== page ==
500 PH truck drivers in Europe victims of unfair labor practices but won’t go home – DFA
ABOUT 500 Filipino truck drivers in Europe may be victims of unfair labor practices but some of those who had been rescued have refused to go home, an official from the Department of Foreign Affairs (DFA) said on Monday.
Undersecretary Sarah Lou Arriola, head of the Office of the Undersecretary for Migrant Workers Affairs (OUMWA), stressed this during the Senate public hearing on the alleged “social dumping” of 22 truck drivers in Padborg, Germany.
Arriola said that the issue did not only involved only one country, Denmark. “In fact, we have four posts in Europe that are involved now in trying to look into this case: Warsaw, Poland, Hague, Netherland, Oslo, Norway because it has jurisdiction over Copenhagen, Denmark and Berlin, Germany.”
“Actually, we have discovered that it might involve around 500 Filipino truck drivers all over Europe,” Arriola told the committee on labor chaired by Sen. Joel Villanueva.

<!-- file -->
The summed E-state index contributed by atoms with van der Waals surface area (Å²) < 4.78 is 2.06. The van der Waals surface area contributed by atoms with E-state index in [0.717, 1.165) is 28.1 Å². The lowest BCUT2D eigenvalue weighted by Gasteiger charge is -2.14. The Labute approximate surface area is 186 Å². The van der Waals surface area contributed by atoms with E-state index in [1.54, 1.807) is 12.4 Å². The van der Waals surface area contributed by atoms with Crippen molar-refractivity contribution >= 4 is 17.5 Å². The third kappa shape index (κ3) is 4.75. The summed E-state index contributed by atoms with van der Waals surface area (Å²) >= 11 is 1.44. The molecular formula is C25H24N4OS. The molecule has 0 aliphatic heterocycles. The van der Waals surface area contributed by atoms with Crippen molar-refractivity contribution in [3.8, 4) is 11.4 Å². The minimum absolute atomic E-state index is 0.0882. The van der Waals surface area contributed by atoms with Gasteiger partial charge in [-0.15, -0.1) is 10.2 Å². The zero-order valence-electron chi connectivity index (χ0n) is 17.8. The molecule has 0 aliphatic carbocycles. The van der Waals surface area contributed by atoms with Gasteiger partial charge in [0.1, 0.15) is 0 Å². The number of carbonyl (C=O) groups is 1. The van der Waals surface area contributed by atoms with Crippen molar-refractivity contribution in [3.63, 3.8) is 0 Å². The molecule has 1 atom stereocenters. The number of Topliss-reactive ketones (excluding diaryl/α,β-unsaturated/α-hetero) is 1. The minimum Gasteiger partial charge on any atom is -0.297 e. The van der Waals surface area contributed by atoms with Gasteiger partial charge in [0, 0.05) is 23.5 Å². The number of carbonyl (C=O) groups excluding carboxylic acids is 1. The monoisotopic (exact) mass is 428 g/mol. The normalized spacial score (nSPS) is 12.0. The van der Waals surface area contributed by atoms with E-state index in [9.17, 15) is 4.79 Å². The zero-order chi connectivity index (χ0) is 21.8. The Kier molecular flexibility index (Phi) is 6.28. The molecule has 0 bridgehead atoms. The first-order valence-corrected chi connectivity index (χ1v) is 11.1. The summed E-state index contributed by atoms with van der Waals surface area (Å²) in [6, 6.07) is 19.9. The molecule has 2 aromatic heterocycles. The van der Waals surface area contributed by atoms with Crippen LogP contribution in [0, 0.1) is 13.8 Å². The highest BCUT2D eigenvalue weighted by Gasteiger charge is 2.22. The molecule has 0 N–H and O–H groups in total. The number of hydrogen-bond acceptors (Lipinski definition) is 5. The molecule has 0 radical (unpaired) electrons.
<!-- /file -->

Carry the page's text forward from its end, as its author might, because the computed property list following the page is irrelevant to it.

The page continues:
The panel has invited officials from DFA, Philippine Overseas Employment Administration (POEA), and Overseas Workers Welfare Administration (OWWA) to shed light on the reported plight of some Filipino truck drivers in Denmark.
Asked by Villanueva whether the Filipinos were all victims of alleged social dumping, she said, “Actually, the thing is most of them who are recruited here in the Philippines by United Prime Mover. It’s a POEA-licensed (firm).”
“But some of them came from Saudi Arabia. So they were all over the place. (The) United Prime Mover sends the to its partner agency, to Poland HBT International Transport, a Polish company which in turn sends them to other truck companies to Europe notably Kurt Beier in Denmark; Andersen Euro Handel in Warsaw, Poland; Hoekman Logistics which is Dutch company operating in the Netherlands,” she said.
“The drivers are legally working in Denmark so it’s not a police case. The police has visited the company but has not found any illegal so far. The Filipinos do not want to go home,” Arriola said.
She added, “We talked to them but they prefer to talk to the unions who are renegotiating their contracts. They would like to stay and continue working there. They are asking assistance to have better living conditions, and to have the terms of their employment contracts renegotiated.” BERNADETTE TAMAYO
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